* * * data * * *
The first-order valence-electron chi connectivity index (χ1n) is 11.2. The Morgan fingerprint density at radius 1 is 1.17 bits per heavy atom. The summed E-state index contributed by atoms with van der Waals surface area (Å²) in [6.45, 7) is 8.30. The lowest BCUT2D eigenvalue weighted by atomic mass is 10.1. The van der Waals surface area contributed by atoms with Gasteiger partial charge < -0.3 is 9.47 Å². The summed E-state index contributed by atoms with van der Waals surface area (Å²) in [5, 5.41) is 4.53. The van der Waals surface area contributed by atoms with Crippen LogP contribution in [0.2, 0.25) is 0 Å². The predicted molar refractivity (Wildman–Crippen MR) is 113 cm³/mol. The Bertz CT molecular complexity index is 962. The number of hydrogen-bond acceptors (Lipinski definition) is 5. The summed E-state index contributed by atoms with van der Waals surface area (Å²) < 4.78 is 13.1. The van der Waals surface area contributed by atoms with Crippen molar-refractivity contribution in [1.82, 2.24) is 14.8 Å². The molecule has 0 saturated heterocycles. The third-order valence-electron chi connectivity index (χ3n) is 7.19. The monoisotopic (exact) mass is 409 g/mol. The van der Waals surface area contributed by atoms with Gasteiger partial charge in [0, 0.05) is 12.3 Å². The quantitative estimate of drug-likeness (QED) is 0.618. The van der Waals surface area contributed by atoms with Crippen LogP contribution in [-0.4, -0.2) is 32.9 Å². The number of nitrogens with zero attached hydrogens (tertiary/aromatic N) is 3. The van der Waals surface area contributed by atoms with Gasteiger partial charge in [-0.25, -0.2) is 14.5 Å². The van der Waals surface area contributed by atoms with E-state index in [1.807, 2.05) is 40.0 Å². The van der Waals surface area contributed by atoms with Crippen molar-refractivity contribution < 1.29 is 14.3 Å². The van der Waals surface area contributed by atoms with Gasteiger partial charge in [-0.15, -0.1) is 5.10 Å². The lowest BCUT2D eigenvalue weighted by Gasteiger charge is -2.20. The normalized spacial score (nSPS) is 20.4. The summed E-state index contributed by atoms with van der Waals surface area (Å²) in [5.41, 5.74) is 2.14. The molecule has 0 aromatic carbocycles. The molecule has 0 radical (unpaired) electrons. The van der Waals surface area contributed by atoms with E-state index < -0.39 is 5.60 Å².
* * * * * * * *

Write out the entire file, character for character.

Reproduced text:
The first-order valence-electron chi connectivity index (χ1n) is 11.2. The Morgan fingerprint density at radius 1 is 1.17 bits per heavy atom. The summed E-state index contributed by atoms with van der Waals surface area (Å²) in [6.45, 7) is 8.30. The lowest BCUT2D eigenvalue weighted by atomic mass is 10.1. The van der Waals surface area contributed by atoms with Gasteiger partial charge < -0.3 is 9.47 Å². The summed E-state index contributed by atoms with van der Waals surface area (Å²) in [5, 5.41) is 4.53. The van der Waals surface area contributed by atoms with Crippen LogP contribution in [0.2, 0.25) is 0 Å². The predicted molar refractivity (Wildman–Crippen MR) is 113 cm³/mol. The Bertz CT molecular complexity index is 962. The number of hydrogen-bond acceptors (Lipinski definition) is 5. The summed E-state index contributed by atoms with van der Waals surface area (Å²) < 4.78 is 13.1. The van der Waals surface area contributed by atoms with Crippen molar-refractivity contribution in [1.82, 2.24) is 14.8 Å². The molecule has 0 saturated heterocycles. The third-order valence-electron chi connectivity index (χ3n) is 7.19. The monoisotopic (exact) mass is 409 g/mol. The van der Waals surface area contributed by atoms with Gasteiger partial charge in [0, 0.05) is 12.3 Å². The quantitative estimate of drug-likeness (QED) is 0.618. The van der Waals surface area contributed by atoms with Crippen LogP contribution in [-0.4, -0.2) is 32.9 Å². The number of nitrogens with zero attached hydrogens (tertiary/aromatic N) is 3. The van der Waals surface area contributed by atoms with Gasteiger partial charge in [-0.25, -0.2) is 14.5 Å². The van der Waals surface area contributed by atoms with E-state index in [1.807, 2.05) is 40.0 Å². The van der Waals surface area contributed by atoms with Crippen molar-refractivity contribution < 1.29 is 14.3 Å². The van der Waals surface area contributed by atoms with Gasteiger partial charge in [-0.15, -0.1) is 5.10 Å². The lowest BCUT2D eigenvalue weighted by Gasteiger charge is -2.20. The normalized spacial score (nSPS) is 20.4. The summed E-state index contributed by atoms with van der Waals surface area (Å²) in [5.41, 5.74) is 2.14. The molecule has 0 aromatic carbocycles. The molecule has 0 radical (unpaired) electrons. The van der Waals surface area contributed by atoms with E-state index < -0.39 is 5.60 Å².